Tech Giants Race to Dominate Transportation
Alphabet & Softbank backing Lyft & Uber
Uber’s track record is hardly faultless, but it’s difficult not to admire their endurance. Following a tide of controversy, personnel shake ups and outright rejection by Transport for London (TfL), their position was decidedly bleak. Just as it was starting to look like Silicon valley’s former sweetheart had reached breaking point, huge Japanese conglomerate Softbank announced a multibillion dollar investment in the business. At the same time, Google’s parent company Alphabet revealed that it would lead a $1b funding round for Uber’s long time rival Lyft. The two international tech giants appear to be going head to head in a race to dominate ride hailing, but what does this mean for the industry and the businesses within it?
Lyft-ing the bar
In spite of expectations that Softbank’s multibillion investment would be confirmed by the end of last week, finalising the deal has been far from a smooth ride. Despite a unanimous vote to accept Softbank’s proposal, Uber board members are now speaking up against the structure of the investment. Softbank will receive a 14 to 20 per cent stake in the company, and while some of this will come from new shares, $5b to $8b will be used to purchase existing shares at a lower price. This could reduce the company’s valuation by at least $10b, so you can see why Uber’s board members are a little disgruntled. An anti-collusion agreement is currently under discussion in an attempt to stop dissention, placing even more strain on the negotiations. Lyft has had no such issues, but that’s not surprising given the smaller amount of funding. In light of the huge difference between company valuations, Lyft doesn’t look like a serious threat. But as Uber’s worth threatens to fall, Lyft’s inadvertently rises, consequently pointing to the emergence of a David and Goliath situation. As well as Alphabet, Lyft has also made deals with Jaguar Landrover and Ford, and has received $500m in funding from General Motors. So, while Uber waits with bated breath for major money, Lyft is making considerable headway with big corporations. Interesting.
Can Uber avoid the road to ruin?
Softbank’s hefty investment plans show that companies are still willing to back the ride hailing app despite ongoing controversy. The funding has the potential to help the transportation company to transform its image by opening up six new board seats, releasing an IPO (Initial Public Offering) by 2019, and ending the super voting shares held by company veterans. Taking the company public would be a significant move towards encouraging accountability. By offering shares to the general public, businesses can reach more investors, improve their bargaining power with financial institutions and increase overall credibility. Uber isn’t giving up on its take-no-prisoners expansion plan, and Softbank’s investment would give them even more power to carry it out. From Softbank’s perspective, Alphabet’s financial commitment to Lyft is a stark challenge. An investment war between the two tech giants, using Uber and Lyft as battering rams, could be a double edged sword for the transportation industry. On the one hand, it could drive innovative disruption and healthy competition. On the other, it could create a tug of war monopoly between the two ride hailing businesses that disadvantages every other competitor.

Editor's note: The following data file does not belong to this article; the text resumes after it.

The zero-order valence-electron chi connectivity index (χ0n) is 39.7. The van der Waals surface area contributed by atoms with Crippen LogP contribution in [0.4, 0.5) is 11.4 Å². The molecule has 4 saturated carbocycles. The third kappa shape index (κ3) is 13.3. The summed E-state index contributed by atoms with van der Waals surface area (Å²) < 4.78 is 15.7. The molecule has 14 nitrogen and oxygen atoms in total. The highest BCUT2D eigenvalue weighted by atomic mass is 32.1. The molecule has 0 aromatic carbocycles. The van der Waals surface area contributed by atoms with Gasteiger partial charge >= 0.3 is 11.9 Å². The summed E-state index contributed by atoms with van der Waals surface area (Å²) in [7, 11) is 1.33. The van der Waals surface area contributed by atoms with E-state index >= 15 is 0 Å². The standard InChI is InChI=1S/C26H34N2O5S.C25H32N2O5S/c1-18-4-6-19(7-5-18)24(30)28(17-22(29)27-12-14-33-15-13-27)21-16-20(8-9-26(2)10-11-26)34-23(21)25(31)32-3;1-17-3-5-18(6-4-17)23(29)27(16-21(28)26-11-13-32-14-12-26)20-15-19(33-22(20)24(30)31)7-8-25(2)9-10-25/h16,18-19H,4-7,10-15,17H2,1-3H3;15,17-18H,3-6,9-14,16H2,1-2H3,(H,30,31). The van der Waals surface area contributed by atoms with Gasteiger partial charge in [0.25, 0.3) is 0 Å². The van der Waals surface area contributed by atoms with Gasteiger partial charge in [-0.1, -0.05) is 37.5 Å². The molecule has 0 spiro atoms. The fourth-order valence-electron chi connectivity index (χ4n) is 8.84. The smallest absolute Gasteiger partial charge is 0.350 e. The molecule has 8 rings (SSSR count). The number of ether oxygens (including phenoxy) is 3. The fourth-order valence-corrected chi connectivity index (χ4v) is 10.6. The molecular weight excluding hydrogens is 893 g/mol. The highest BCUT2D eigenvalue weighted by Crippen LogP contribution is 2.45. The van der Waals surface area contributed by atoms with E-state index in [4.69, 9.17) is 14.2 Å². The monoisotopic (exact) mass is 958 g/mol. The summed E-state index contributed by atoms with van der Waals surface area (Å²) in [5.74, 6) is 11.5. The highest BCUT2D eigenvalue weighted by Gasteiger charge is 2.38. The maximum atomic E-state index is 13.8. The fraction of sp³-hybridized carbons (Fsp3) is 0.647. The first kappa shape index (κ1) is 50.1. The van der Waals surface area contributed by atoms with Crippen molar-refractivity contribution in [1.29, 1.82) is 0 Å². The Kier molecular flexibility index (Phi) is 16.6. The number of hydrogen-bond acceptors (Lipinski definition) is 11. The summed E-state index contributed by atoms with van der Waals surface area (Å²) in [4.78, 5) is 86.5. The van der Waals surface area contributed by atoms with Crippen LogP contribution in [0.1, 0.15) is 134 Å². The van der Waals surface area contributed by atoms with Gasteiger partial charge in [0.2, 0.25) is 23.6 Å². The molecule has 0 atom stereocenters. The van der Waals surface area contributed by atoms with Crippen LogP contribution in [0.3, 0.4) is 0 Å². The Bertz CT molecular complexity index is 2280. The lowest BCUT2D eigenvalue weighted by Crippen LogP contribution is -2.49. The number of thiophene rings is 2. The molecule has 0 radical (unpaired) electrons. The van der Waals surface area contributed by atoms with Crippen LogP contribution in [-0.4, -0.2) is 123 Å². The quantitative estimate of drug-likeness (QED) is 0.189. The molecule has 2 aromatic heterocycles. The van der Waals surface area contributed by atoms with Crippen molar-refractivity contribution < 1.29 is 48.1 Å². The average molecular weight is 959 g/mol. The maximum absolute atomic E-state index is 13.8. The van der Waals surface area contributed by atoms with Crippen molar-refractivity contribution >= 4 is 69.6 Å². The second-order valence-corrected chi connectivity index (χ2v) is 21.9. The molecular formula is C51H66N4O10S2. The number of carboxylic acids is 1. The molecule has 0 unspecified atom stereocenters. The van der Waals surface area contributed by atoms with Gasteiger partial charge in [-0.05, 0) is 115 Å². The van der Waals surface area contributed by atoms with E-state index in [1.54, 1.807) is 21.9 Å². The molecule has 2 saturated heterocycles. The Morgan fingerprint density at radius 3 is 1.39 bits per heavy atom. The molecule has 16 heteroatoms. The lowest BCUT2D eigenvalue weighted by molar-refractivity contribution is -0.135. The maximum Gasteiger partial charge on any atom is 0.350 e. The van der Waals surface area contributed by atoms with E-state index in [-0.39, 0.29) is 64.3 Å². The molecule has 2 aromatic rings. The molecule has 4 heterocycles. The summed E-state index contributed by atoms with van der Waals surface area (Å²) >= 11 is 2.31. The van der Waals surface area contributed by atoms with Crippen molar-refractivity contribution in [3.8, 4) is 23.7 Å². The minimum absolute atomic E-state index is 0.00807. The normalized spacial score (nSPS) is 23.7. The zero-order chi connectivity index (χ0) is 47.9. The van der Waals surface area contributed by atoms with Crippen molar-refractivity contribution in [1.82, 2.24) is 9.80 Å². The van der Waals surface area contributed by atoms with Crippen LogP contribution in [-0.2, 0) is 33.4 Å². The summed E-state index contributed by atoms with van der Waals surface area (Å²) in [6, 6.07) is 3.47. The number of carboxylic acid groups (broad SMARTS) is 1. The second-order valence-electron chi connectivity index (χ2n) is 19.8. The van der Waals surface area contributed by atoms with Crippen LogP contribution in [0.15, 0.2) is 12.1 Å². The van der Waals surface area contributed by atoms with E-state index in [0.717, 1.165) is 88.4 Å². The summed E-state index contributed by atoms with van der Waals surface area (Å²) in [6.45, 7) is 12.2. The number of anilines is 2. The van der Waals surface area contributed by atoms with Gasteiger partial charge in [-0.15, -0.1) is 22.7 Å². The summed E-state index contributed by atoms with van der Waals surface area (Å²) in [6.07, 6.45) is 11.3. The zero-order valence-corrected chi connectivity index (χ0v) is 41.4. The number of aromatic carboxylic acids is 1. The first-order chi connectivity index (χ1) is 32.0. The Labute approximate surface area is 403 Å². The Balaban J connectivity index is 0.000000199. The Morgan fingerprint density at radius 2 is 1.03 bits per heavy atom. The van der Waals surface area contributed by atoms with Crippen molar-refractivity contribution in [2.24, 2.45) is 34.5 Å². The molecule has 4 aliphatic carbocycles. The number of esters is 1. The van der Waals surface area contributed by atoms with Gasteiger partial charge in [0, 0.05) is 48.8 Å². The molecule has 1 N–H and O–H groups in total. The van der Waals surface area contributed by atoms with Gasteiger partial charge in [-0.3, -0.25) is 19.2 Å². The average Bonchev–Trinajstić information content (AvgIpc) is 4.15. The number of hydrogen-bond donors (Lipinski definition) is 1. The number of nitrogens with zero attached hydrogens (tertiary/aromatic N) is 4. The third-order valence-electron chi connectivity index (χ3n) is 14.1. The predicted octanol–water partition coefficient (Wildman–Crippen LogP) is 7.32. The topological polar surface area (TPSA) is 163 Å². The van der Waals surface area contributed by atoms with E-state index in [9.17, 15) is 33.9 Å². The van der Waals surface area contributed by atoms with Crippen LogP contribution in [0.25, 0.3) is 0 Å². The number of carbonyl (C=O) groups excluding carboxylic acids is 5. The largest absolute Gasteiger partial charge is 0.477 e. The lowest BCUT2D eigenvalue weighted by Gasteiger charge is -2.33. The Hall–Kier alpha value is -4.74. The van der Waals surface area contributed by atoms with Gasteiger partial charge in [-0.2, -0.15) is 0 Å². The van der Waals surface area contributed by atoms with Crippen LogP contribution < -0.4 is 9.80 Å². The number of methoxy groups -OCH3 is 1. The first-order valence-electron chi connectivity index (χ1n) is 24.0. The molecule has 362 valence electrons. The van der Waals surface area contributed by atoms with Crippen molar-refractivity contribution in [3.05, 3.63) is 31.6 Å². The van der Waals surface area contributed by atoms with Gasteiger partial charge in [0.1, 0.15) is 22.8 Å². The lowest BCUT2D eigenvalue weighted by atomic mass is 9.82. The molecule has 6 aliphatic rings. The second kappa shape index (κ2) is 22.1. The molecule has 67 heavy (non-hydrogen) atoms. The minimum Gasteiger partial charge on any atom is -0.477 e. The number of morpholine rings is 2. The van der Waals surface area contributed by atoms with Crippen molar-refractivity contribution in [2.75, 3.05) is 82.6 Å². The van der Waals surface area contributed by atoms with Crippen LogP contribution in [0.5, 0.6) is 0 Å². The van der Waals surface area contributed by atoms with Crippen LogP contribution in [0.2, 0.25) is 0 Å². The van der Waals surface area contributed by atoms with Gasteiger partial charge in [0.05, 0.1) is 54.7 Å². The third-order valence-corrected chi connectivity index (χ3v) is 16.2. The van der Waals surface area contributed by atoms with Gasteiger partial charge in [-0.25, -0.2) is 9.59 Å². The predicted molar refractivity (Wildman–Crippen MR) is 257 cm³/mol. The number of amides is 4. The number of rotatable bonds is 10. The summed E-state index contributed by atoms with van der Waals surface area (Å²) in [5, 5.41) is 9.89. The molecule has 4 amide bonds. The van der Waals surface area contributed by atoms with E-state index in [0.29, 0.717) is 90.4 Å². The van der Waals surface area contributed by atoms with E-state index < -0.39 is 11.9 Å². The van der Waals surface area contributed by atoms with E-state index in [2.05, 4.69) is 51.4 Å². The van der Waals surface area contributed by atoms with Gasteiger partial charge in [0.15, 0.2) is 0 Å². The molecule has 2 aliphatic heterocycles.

Regardless of the countless challenges that Uber has faced in the last few years, the company is still the world’s most valuable private company. By pursuing the same aim with a new approach, the startup hopes to bring accountability to their questionable history. Softbank’s multibillion dollar promise will be instrumental in making this happen, provided that the two companies can reach an agreement. Either way, the involvement of Alphabet has opened yet another chapter in the ongoing saga between Uber and Lyft. At the moment, each side is playing a tentative waiting game. It’s up to Uber to decide how much it’s willing to sacrifice in exchange for Softbank’s cash. The longer this takes, the longer Lyft has to chip away at their rival’s monopoly. Luckily for them, the negotiations don’t seem to be going anywhere fast.
Does Lyft present a real challenge to Uber? Are Softbank and Alphabet readying themselves for an automotive arms race? Can an IPO save Uber’s crumbling image? Share your thoughts and opinions.